The area “humans and animals” is huge and has the potential to take me fumbling down many different rabbit holes. This is one of the reasons why I’m dedicating a month to each area, at least for now. Otherwise I think it would be very easy to turn round and realise I’ve spent a year looking at the relationship between humans and animals, or even a whole year just looking at why we differentiate ourselves. Which brings me neatly onto my first rabbit warren.
Are humans animals?
I say yes, humans are animals. But linguistic convention tends to separate us. And how we speak of humans and animals informs how we think about them and what we believe about them. Because of this, I find the OED definition of animals to be pertinent to this question:
1. A living organism which feeds on organic matter, typically having specialised sense organs and nervous system and able to respond rapidly to stimuli.
1.1. Any such living organism other than a human being.
1.2. A mammal, as opposed to a bird, reptile, fish, or insect.
1.3. A person without human attributes or civilising influences, especially someone who is very cruel, violent, or repulsive.
This definition is clearly distinguishing humans from animals and the final definition is working from the assumption that animals are lesser than humans, that they are “cruel, violent and, or, repulsive”. But if we look at the etymology of the word animal, we find a more inclusive way of thinking. Animal comes from the latin anima – breathe – and animalis – having breathe.
The field of ecolingustics is concerned with the stories we live by and how those stories affect our thoughts and, as a result, our behaviours. To follow the definition of animal being one that does not include humans divides us. The stories we tell ourselves, the stories our society tells, separates humans from animals and elevates us over them. It becomes a competition of sorts. But one where we already treat ourselves as the obvious winner. As an example of how words shape our thinking, what do you assume when I mention a wild wolf? And how is that different to docile dog? Both are neutral descriptions, but I imagine you saw the wild wolf as feral and primal but the docile dog perhaps as curled up by a fire with its owner. I find it interesting to look at why we think like this. Today I suspect it’s because it’s such a key part of ideology of our culture that we don’t tend to question it. Humans as different, as superior to, animals is an assumption that often goes unchallenged. But where did this idea stem from?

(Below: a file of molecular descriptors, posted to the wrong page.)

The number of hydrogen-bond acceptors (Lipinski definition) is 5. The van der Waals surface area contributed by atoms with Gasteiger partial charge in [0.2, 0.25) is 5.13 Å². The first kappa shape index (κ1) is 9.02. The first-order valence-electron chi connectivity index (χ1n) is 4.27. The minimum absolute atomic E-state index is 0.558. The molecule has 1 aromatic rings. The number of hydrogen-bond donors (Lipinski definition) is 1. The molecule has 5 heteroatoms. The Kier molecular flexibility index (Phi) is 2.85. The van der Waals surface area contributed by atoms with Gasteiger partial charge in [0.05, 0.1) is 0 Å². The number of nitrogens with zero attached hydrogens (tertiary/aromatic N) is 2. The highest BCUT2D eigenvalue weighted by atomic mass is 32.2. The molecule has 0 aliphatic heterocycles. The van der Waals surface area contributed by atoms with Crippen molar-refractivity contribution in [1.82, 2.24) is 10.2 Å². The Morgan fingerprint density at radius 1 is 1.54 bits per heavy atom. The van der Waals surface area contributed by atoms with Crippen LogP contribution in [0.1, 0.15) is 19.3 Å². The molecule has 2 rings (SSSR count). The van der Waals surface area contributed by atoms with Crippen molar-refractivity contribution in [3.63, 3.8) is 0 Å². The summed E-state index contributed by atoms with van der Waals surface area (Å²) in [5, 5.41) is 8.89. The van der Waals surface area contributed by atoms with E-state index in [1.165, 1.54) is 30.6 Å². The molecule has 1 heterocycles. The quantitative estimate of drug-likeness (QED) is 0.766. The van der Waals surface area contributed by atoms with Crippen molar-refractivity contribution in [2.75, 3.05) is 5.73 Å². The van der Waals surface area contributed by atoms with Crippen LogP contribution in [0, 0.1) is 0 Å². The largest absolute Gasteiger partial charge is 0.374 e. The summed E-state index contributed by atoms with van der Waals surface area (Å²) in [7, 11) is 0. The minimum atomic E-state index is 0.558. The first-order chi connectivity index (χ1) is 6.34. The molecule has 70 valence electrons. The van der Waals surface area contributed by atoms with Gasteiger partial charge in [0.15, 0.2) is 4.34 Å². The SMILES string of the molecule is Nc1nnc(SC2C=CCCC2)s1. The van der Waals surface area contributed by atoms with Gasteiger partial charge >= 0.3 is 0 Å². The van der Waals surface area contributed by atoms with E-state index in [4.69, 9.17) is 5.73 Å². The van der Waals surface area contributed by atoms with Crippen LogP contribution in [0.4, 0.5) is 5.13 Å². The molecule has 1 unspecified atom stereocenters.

Well, my reading has highlighted a couple of areas. One being religion and the other capitalism.
Aside: there are various arguments about humans having language or humans being cooperative or using tools etc that are used to suggest that humans are different to animals but many of these “rules” have exceptions and don’t stand up to tests. I feel that this is more of a definition issue with scientists and philosophers seeking a definition for animals that does not explicitly have to discount us.
In terms of religion, and I am speaking very very broadly in generalisations and stereotypes here, humans are not animals. In Judeo-Christian religions, man is created in the image of god and thus is sacred. Apparently, the bible also separates men from nature explicitly but I confess my knowledge of the bible is very limited. This way of thinking suggests that man, as the image of god, is infinitely more valuable than any other living thing. As a side note, man created in the image of god and then created woman from man, thus by extension making women less valuable than men and closer to nature. This is something that I want to unpick more when I look at gender and nature. The bible also suggests that only humans have souls or spirits, again separating us from animals and making us superior. It’s possible to fall into a black hole of internet pages if you wish to find out more about this.